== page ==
The five times why retrospective makes the root causes visible

When you have problems that keep coming back in your sprints, and the retrospectives seem to be incapable of solving them, why not try the five times why technique? It helps you to get to the root causes of the problems, and to define effective actions that prevent them from happening in future sprints.

The five times why retrospective is one of the exercises that you can use to get benefits out of doing retrospectives. All exercises are described in detail in Getting Value out of Agile Retrospectives, the book that Luis Gonçalves and I have written.

My 2nd book What Drives Quality, released in 2017, helps you to improve the quality of the software products and deliver high-quality products to your customers and stakeholders.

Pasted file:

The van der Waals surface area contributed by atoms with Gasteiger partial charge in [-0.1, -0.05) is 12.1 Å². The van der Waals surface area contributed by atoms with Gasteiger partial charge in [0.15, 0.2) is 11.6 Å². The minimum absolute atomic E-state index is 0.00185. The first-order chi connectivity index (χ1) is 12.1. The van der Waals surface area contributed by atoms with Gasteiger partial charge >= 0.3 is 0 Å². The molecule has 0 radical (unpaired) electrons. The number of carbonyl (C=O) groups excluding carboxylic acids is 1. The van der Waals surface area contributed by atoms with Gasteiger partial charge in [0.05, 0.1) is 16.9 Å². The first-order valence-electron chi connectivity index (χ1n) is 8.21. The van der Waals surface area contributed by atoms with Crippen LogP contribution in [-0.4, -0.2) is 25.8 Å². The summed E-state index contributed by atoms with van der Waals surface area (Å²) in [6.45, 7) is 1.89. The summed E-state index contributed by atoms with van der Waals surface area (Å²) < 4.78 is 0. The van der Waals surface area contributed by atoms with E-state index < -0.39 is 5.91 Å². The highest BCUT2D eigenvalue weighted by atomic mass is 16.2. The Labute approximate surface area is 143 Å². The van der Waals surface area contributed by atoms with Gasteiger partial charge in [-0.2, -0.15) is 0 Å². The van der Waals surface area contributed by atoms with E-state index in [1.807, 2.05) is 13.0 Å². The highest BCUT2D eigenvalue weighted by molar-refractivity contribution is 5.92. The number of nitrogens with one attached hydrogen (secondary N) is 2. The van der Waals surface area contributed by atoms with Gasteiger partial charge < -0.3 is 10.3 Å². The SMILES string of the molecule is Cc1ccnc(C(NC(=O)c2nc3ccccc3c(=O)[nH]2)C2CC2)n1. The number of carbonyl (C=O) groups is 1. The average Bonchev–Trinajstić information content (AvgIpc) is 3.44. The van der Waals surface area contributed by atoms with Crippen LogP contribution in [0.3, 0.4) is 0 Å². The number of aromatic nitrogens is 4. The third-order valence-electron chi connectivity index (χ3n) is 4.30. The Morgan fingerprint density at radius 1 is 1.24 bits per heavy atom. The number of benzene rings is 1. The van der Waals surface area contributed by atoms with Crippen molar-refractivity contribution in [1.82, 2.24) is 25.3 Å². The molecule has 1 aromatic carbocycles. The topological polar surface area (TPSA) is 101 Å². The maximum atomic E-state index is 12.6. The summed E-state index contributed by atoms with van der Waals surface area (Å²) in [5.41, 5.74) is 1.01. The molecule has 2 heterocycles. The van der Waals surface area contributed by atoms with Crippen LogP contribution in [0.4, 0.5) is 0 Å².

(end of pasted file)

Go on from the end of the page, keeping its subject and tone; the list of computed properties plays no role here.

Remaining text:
There’s also a handy booklet on RCA: Tools for Root Cause Analysis which provides a process, checklist, and templates for doing effective Root Cause Analysis.

(This blog was posted on Aug 9, 2013, and updated Jan 28, 2014: Rephrased the example and added information about the book on Agile Retrospectives that has been published, and Dec 30, 2017: Published my 2nd book What Drives Quality and the booklet on Tools for Root Cause Analysis).

Ben Linders

I help organizations with effective software development and management practices. Active member of several networks on Agile, Lean and Quality, and a frequent speaker and writer.

This Post Has 8 Comments

  1. Omar Bermudez